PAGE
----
Maloney has also demanded documents surrounding DeJoy’s operation changes, his justification for them, and the consequences they’ve had.
“The American people want their mail, medicines, and mail-in ballots delivered in a timely way, and they certainly do not want drastic changes and delays in the midst of a global pandemic just months before the election,” Maloney said.
Rep. James Comer
Kentucky Rep. James Comer is the new top Republican on the House Oversight and Reform Committee. He got the job in late June after some reshuffling on the panel.
The two-term lawmaker has already signaled he plans to be a staunch Trump defender as the Postal Service battle heats up.
“The Democrats’ wild and baseless conspiracy theory about the United States Postal Service is irresponsible and only undermines the American people’s faith in the integrity of the election and our institutions,” he said in a statement.
“I look forward to continuing to work with the USPS leadership to make the Postal Service more efficient and fiscally sustainable and ensure ballots are fairly delivered and collected by the Postal Service.”
Rep. Gerry Connolly
The Virginia Democratic congressman leads the House subcommittee that oversees government operations and the Postal Service.
“Who would have guessed a year ago that the Postal Service would be the screaming headline on every cable news show and every newspaper in America?” Connolly told Insider in a recent interview.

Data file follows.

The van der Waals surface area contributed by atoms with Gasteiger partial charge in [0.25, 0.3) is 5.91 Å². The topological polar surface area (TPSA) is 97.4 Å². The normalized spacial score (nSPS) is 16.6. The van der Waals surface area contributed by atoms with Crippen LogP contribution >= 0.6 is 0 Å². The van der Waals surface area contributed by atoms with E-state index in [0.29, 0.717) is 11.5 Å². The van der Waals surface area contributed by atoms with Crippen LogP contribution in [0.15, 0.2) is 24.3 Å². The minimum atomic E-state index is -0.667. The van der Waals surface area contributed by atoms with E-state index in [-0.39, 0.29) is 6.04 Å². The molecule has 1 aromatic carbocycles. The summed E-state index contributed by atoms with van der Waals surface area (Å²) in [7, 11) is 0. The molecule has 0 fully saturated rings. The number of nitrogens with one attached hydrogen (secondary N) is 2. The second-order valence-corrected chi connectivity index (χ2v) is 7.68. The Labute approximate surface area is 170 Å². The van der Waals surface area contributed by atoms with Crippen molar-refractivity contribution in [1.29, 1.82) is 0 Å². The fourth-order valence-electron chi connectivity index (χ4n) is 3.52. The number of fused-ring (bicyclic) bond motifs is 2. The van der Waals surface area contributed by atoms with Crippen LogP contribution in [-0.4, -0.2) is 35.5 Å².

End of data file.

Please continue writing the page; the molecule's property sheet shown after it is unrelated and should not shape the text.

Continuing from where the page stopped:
With Republicans controlling the White House and Senate, there’s a limit to what Democrats in Congress can do, but Connolly said he thinks they have a winning plan.
“So right now, our strategy is obviously enormous sunshine on the issue, which is clearly working,” he said, citing increased media attention and a public outcry.
Rep. Alexandria Ocasio-Cortez
The New York Democratic lawmaker is one of the most vocal progressives in the House and is also a member of the House watchdog committee.
She’s looking forward to grilling DeJoy when he appears before the Democrat-led panel on Monday. “See you there. #SaveThePostOffice,” Ocasio-Cortez tweeted when the House Oversight and Government Reform Committee hearing was announced.
Sen. Gary Peters
The Michigan senator is the top Democrat on the Senate Homeland Security and Governmental Affairs Committee.
Peters has been an outspoken critic of the changes at the Postal Service and the resulting “slowdowns, delays and backlogs they are triggering in communities across the country.”
Peters’ office said he has received more than 7,000 complaints from people across the country who had seen significant and harmful mail delays since DeJoy took the helm of the mail carrier.
The first-term senator has also introduced legislation that would prohibit the postmaster general from making changes to the agency’s operations during the duration of the COVID-19 pandemic. He has also asked the Postal Service’s board of governors to quickly reverse the changes made by DeJoy.
Sen. Ron Johnson
The Wisconsin Republican and chairman of the Senate Homeland Security and Governmental Affairs Committee isn’t hiding the fact his panel will be a friendlier place for DeJoy to testify on Friday compared with the Democrat-led House.
Johnson, a Trump ally, hadn’t said much about the Postal Service in recent weeks, even as the agency has dominated news headlines. But on Tuesday, he indicated that he’d be a supportive voice for DeJoy in his GOP-controlled committee.